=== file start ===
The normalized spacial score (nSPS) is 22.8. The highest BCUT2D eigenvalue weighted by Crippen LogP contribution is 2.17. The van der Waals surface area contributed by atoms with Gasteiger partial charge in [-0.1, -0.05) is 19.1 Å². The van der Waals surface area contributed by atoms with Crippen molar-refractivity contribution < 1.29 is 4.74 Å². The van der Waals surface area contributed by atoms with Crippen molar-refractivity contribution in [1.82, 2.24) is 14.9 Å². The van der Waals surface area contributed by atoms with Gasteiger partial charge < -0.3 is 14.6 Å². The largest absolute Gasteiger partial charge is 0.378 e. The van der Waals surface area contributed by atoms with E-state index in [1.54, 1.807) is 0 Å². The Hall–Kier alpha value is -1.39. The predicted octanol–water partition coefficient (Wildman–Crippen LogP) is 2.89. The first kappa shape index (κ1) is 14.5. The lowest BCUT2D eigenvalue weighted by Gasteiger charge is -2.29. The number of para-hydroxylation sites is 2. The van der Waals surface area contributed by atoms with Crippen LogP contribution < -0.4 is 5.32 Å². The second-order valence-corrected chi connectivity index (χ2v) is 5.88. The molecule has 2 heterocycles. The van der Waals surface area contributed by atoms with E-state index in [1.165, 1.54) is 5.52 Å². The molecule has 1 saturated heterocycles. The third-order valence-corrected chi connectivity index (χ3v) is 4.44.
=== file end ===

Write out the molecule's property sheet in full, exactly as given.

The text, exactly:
The normalized spacial score (nSPS) is 22.8. The highest BCUT2D eigenvalue weighted by Crippen LogP contribution is 2.17. The van der Waals surface area contributed by atoms with Gasteiger partial charge in [-0.1, -0.05) is 19.1 Å². The van der Waals surface area contributed by atoms with Crippen molar-refractivity contribution < 1.29 is 4.74 Å². The van der Waals surface area contributed by atoms with Crippen molar-refractivity contribution in [1.82, 2.24) is 14.9 Å². The van der Waals surface area contributed by atoms with Gasteiger partial charge < -0.3 is 14.6 Å². The largest absolute Gasteiger partial charge is 0.378 e. The van der Waals surface area contributed by atoms with E-state index in [1.54, 1.807) is 0 Å². The Hall–Kier alpha value is -1.39. The predicted octanol–water partition coefficient (Wildman–Crippen LogP) is 2.89. The first kappa shape index (κ1) is 14.5. The lowest BCUT2D eigenvalue weighted by Gasteiger charge is -2.29. The number of para-hydroxylation sites is 2. The van der Waals surface area contributed by atoms with Crippen LogP contribution < -0.4 is 5.32 Å². The second-order valence-corrected chi connectivity index (χ2v) is 5.88. The molecule has 2 heterocycles. The van der Waals surface area contributed by atoms with E-state index in [1.165, 1.54) is 5.52 Å². The molecule has 1 saturated heterocycles. The third-order valence-corrected chi connectivity index (χ3v) is 4.44.